I am thankful for love – perfect and unconditional – as manifest and expressed in my imperfect relationships. I accept and appreciate that love as expressed by my wife in our long relationship, in her concern and care for me, our home and our children. I appreciate the love of each of my children, the experiences we have shared as they have grown, as I have grown with them and we have all learned, in our shared adventures, challenges and memories, in the rituals and routine of our everyday lives that seem endless but really are not. These moments are fleeting and precious.

I appreciate divine love through my relationships with my parents, each expressing love in our own ways, with my sister and with my brother.

I am thankful for the love received and expressed in my deepest friendships. I am grateful for the gift of my work – and the opportunity to express unconditional love in the care of my patients.

Compassion Forgiveness Grace Love Relationships

To Love and Be Loved – the Point of It All

June 18th is my mother’s birthday. When I think of her, I remember her love. My parents put a lot of thought into our names. Mom told me the meaning of my name was beloved as David was loved by God.

Love is central to our lives. It is the purpose, passion and meaning of life. To love and be loved is the point of it all.

Yet love, so important and central to our lives, is a complex experience and a confusing word. We mean different things and misunderstand each other when we say, “I love you.”

Our personal journeys and growth in love may begin with attraction emotional and physical but it must grow beyond this in order to last. It is warmth and affection, compassion and care. Many reserve their love for one soul mate. For others, love is expressed as compassion to many.

I see love as a potential spiritual experience – to see and be seen as we really are – beyond what we each appear to be. To love is to recognize the divine in another person, and with that recognition, dedication, compassion and caring flow naturally. To be loved this way is like coming home, finding your authentic self and discovering that you are not alone.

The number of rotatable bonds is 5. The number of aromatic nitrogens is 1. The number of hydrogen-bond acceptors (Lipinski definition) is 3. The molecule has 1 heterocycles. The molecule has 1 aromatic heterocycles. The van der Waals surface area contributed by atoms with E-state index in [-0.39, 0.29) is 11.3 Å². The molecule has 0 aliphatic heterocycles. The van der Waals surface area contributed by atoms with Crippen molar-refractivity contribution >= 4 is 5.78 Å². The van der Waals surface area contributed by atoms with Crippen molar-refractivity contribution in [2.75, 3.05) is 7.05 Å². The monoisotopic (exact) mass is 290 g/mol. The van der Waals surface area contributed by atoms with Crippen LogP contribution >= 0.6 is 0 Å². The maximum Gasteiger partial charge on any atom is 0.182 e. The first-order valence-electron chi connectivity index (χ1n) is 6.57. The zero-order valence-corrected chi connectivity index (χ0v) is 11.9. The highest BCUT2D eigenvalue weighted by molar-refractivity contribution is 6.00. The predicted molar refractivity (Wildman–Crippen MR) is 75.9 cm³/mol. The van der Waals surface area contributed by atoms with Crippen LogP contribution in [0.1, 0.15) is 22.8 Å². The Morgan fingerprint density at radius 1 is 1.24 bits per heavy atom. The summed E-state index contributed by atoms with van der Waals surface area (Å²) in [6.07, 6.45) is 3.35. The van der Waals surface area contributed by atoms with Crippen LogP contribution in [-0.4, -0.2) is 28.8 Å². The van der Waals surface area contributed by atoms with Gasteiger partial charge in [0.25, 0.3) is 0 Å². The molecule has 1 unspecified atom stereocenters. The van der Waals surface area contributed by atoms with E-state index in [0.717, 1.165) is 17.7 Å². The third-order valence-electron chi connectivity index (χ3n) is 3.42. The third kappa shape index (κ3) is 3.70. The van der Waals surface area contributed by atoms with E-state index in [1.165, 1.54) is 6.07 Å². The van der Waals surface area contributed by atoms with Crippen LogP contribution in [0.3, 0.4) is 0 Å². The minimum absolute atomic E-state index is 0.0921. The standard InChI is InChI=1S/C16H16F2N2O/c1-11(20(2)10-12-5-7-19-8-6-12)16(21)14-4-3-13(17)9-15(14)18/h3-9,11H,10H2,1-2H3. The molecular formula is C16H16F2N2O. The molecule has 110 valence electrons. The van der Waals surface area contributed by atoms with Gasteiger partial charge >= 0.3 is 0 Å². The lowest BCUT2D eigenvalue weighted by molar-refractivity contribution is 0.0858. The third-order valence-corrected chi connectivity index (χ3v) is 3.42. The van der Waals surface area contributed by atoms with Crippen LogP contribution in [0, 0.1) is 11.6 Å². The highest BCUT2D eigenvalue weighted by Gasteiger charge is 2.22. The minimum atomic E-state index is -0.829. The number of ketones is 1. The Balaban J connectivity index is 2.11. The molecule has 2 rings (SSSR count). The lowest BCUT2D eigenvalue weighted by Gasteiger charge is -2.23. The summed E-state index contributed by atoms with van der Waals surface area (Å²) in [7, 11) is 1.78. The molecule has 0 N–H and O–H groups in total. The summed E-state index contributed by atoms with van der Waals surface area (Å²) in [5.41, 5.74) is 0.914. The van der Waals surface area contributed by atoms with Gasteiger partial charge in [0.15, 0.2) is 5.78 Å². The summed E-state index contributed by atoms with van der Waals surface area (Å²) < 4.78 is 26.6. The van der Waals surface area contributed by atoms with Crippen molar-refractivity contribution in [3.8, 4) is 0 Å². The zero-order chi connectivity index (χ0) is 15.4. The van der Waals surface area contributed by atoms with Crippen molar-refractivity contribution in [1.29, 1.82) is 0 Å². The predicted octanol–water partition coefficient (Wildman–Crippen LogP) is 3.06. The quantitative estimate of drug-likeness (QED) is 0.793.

Love takes us deeper into the self yet goes beyond self. It penetrates to the depths of the soul. We love the unique expression of the divine in the other, the other is no longer separate from us, and once that connection between you is experienced there can be no separation.

Life is all about relationships, and love is the point of it all. Life is imperfect, we are all flawed, life is unpredictable, and we all make mistakes. We waste our time and energy, we stray from our paths, and we harm each other. Yet love makes it worthwhile and allows us to forgive others and ourselves.

At the end of our lives, relationships matter most, and what lasts is love. All I have left from my mother is love but that love would just be a memory if I didn’t continue to share that love – to express it in thoughts, words and actions, to do more than is required, to do what I am moved to do.

The greatest potential in our lives lies in our capacity for love – to love and to accept it. What holds us back?

We fear rejection, exposure and the vulnerability of expressing our deepest feelings. We fear potential loss. Having opened up and sharing joy, will we lose it again? Can we save ourselves from future misery by keeping the door closed? By holding our cards close to our heart and never showing our hand, will we win or will the loss of not fully loving or accepting love make us all losers in the end? With the deeper love is the grief greater – or do we die a thousand smaller deaths, a little at a time with love unrealized?

We can express our love in many ways. In daily acts of caring, parents prepare their children for school, make their breakfasts and pack their lunches. We express love and appreciation with kind words, thank yous and doing our share to make living together more pleasant, picking up after ourselves and one another.

We express love by showing concern. To ask and listen when someone needs help or comfort